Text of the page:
Legitimation narratives, resistance, and legal cultures in authoritarian and post-authoritarian Chile: Lawyers and judges in the (post)-transition

Research output: Chapter in Book/Report/Conference proceedingChapter

Abstract

This chapter draws on literature about courts, constitutionalism, and legal mobilisation in and around authoritarian regimes. It adopts both the notion of the continuing importance of the constitutional ‘moment’, and the concept of legal mobilisation as one form of contestation and resistance, to explain and explore some of the particular meanings that law, lawyers, and legal activism acquired before, during and beyond the Chilean transition of 1990. Interpreting legal mobilisation against the backdrop of prevailing legal-cultural traditions, the chapter contends both that the authoritarian regime´s constitution-making moment of 1980 should be viewed as the foundational critical juncture of Chile’s past three decades; and that subsequent ‘rights talk’ in Chile has been hamstrung by its obeisance to conceptions of legality that hark back to this phase of the dictatorship.
LanguageEnglish
Title of host publicationComparing Transitions to Democracy
Subtitle of host publicationLaw and Justice in Brazil, South America, and Europe
EditorsCristiano Paixao, Massimo Meccarelli
PagesNA
Number of pages31
Publication statusAccepted/In press - 2019

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legitimation
lawyer
Chile
mobilization
narrative
constitution-making
regime
constitutionalism
legality
dictatorship
Law

Keywords

  • authoritarianism; legal culture; lawyers; judges; post-transition; Chile

Cite this

Collins, C. (Accepted/In press). Legitimation narratives, resistance, and legal cultures in authoritarian and post-authoritarian Chile: Lawyers and judges in the (post)-transition. In C. Paixao, & M. Meccarelli (Eds.), Comparing Transitions to Democracy: Law and Justice in Brazil, South America, and Europe (pp. NA)
Collins, Cath. / Legitimation narratives, resistance, and legal cultures in authoritarian and post-authoritarian Chile : Lawyers and judges in the (post)-transition. Comparing Transitions to Democracy: Law and Justice in Brazil, South America, and Europe. editor / Cristiano Paixao ; Massimo Meccarelli. 2019. pp. NA
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Collins, C 2019, Legitimation narratives, resistance, and legal cultures in authoritarian and post-authoritarian Chile: Lawyers and judges in the (post)-transition. in C Paixao & M Meccarelli (eds), Comparing Transitions to Democracy: Law and Justice in Brazil, South America, and Europe. pp. NA.

Legitimation narratives, resistance, and legal cultures in authoritarian and post-authoritarian Chile : Lawyers and judges in the (post)-transition. / Collins, Cath.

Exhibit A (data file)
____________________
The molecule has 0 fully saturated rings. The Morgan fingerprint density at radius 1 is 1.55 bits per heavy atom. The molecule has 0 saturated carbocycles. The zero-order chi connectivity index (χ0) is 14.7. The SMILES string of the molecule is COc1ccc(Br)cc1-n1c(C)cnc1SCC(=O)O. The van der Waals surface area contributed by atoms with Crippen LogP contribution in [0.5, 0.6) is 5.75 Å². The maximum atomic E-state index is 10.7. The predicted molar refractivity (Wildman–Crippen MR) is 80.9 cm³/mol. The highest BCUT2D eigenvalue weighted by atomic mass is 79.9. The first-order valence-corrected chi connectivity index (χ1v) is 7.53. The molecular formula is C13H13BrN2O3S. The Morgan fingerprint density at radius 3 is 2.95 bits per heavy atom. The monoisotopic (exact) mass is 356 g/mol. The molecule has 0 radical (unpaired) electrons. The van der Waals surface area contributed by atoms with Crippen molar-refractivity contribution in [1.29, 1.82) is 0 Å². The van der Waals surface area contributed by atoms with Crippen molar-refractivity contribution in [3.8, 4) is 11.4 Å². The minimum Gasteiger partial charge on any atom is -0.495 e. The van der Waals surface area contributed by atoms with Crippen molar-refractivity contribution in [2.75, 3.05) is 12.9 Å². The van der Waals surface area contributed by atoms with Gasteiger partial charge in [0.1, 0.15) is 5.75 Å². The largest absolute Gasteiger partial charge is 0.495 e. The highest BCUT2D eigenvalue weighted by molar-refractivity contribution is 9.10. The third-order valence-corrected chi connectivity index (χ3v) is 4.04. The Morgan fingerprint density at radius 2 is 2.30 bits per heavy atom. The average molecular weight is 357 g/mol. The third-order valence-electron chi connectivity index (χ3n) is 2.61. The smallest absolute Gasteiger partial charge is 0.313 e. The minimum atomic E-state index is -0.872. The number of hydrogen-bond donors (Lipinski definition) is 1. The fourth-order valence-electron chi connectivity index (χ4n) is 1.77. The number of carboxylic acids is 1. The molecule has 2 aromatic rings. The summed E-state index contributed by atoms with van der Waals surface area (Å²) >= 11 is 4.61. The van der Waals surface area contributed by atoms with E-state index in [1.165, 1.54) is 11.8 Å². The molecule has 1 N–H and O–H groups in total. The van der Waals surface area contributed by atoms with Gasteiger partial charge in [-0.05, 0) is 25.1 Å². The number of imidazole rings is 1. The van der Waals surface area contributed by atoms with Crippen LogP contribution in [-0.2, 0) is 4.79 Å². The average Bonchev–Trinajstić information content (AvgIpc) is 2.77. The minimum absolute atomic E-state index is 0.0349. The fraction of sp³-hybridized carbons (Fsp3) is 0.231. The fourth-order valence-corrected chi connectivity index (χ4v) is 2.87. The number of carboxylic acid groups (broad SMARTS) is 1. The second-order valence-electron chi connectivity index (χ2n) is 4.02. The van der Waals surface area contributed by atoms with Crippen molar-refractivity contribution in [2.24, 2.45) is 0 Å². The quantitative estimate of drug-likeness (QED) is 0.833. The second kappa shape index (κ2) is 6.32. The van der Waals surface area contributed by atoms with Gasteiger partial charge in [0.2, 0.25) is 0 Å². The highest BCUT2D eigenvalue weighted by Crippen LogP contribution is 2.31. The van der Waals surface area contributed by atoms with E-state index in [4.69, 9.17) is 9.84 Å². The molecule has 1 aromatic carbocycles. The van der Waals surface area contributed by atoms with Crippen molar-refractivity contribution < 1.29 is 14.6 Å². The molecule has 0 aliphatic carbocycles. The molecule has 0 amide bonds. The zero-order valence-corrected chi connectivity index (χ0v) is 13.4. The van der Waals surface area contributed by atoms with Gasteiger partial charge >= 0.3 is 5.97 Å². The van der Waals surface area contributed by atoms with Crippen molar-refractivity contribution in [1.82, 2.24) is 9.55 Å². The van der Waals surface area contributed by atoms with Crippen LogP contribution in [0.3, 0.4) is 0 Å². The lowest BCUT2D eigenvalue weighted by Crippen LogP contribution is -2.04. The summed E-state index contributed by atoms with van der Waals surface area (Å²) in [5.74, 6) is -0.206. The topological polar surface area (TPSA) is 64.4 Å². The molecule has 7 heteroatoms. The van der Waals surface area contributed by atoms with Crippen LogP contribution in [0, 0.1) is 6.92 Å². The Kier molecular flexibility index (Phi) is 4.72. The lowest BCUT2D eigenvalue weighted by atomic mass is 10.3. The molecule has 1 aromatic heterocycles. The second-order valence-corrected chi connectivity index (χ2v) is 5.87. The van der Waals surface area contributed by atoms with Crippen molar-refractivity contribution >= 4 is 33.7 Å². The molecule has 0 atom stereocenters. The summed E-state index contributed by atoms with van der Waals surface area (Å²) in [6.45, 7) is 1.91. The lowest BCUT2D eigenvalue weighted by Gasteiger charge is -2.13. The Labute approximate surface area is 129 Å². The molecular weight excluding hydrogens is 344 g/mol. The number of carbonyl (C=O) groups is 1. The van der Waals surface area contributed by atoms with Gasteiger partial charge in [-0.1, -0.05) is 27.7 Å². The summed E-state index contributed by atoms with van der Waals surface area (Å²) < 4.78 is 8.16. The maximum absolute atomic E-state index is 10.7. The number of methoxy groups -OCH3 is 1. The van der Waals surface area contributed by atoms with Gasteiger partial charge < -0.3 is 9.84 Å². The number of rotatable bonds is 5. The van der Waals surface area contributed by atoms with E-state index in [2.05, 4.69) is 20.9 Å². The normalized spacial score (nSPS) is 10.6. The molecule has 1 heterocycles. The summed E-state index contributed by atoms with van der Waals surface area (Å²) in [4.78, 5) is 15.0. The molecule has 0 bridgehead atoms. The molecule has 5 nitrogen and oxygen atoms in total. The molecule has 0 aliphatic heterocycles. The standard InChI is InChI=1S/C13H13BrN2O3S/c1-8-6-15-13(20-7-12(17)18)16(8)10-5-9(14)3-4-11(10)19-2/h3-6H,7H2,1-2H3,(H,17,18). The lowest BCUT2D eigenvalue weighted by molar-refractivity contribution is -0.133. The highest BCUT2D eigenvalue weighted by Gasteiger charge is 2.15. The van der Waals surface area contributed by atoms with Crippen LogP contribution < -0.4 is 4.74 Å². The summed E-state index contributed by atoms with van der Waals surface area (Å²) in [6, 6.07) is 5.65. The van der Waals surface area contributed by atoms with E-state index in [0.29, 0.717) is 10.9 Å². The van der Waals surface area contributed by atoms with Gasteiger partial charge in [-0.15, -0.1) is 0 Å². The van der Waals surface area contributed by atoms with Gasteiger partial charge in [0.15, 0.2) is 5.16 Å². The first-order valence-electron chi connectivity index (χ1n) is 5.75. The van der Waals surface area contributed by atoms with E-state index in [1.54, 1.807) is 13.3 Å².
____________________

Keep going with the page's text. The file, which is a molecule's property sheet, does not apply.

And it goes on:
Comparing Transitions to Democracy: Law and Justice in Brazil, South America, and Europe. ed. / Cristiano Paixao; Massimo Meccarelli. 2019. p. NA.

Research output: Chapter in Book/Report/Conference proceedingChapter

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PY - 2019

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N2 - This chapter draws on literature about courts, constitutionalism, and legal mobilisation in and around authoritarian regimes. It adopts both the notion of the continuing importance of the constitutional ‘moment’, and the concept of legal mobilisation as one form of contestation and resistance, to explain and explore some of the particular meanings that law, lawyers, and legal activism acquired before, during and beyond the Chilean transition of 1990. Interpreting legal mobilisation against the backdrop of prevailing legal-cultural traditions, the chapter contends both that the authoritarian regime´s constitution-making moment of 1980 should be viewed as the foundational critical juncture of Chile’s past three decades; and that subsequent ‘rights talk’ in Chile has been hamstrung by its obeisance to conceptions of legality that hark back to this phase of the dictatorship.

AB - This chapter draws on literature about courts, constitutionalism, and legal mobilisation in and around authoritarian regimes. It adopts both the notion of the continuing importance of the constitutional ‘moment’, and the concept of legal mobilisation as one form of contestation and resistance, to explain and explore some of the particular meanings that law, lawyers, and legal activism acquired before, during and beyond the Chilean transition of 1990. Interpreting legal mobilisation against the backdrop of prevailing legal-cultural traditions, the chapter contends both that the authoritarian regime´s constitution-making moment of 1980 should be viewed as the foundational critical juncture of Chile’s past three decades; and that subsequent ‘rights talk’ in Chile has been hamstrung by its obeisance to conceptions of legality that hark back to this phase of the dictatorship.

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Collins C. Legitimation narratives, resistance, and legal cultures in authoritarian and post-authoritarian Chile: Lawyers and judges in the (post)-transition. In Paixao C, Meccarelli M, editors, Comparing Transitions to Democracy: Law and Justice in Brazil, South America, and Europe. 2019. p. NA